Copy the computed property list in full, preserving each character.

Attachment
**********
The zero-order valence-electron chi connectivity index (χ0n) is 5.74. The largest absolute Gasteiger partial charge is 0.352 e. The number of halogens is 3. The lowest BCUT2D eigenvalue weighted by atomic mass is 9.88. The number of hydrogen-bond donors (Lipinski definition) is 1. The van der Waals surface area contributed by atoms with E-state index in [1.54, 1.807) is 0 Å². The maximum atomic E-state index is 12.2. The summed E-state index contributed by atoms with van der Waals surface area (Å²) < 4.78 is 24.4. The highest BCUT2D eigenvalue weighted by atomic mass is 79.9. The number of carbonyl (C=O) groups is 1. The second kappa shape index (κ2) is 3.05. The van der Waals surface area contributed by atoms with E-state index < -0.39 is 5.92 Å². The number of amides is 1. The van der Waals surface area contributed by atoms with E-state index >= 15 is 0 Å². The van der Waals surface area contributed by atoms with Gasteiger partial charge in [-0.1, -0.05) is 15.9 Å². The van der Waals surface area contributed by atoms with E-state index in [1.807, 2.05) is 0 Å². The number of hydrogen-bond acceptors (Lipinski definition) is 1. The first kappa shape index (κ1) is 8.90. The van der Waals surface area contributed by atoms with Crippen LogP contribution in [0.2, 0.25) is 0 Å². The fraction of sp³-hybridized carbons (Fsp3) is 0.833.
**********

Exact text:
The zero-order valence-electron chi connectivity index (χ0n) is 5.74. The largest absolute Gasteiger partial charge is 0.352 e. The number of halogens is 3. The lowest BCUT2D eigenvalue weighted by atomic mass is 9.88. The number of hydrogen-bond donors (Lipinski definition) is 1. The van der Waals surface area contributed by atoms with E-state index in [1.54, 1.807) is 0 Å². The maximum atomic E-state index is 12.2. The summed E-state index contributed by atoms with van der Waals surface area (Å²) < 4.78 is 24.4. The highest BCUT2D eigenvalue weighted by atomic mass is 79.9. The number of carbonyl (C=O) groups is 1. The second kappa shape index (κ2) is 3.05. The van der Waals surface area contributed by atoms with E-state index < -0.39 is 5.92 Å². The number of amides is 1. The van der Waals surface area contributed by atoms with E-state index >= 15 is 0 Å². The van der Waals surface area contributed by atoms with Gasteiger partial charge in [-0.1, -0.05) is 15.9 Å². The van der Waals surface area contributed by atoms with E-state index in [1.807, 2.05) is 0 Å². The number of hydrogen-bond acceptors (Lipinski definition) is 1. The first kappa shape index (κ1) is 8.90. The van der Waals surface area contributed by atoms with Crippen LogP contribution in [0.2, 0.25) is 0 Å². The fraction of sp³-hybridized carbons (Fsp3) is 0.833.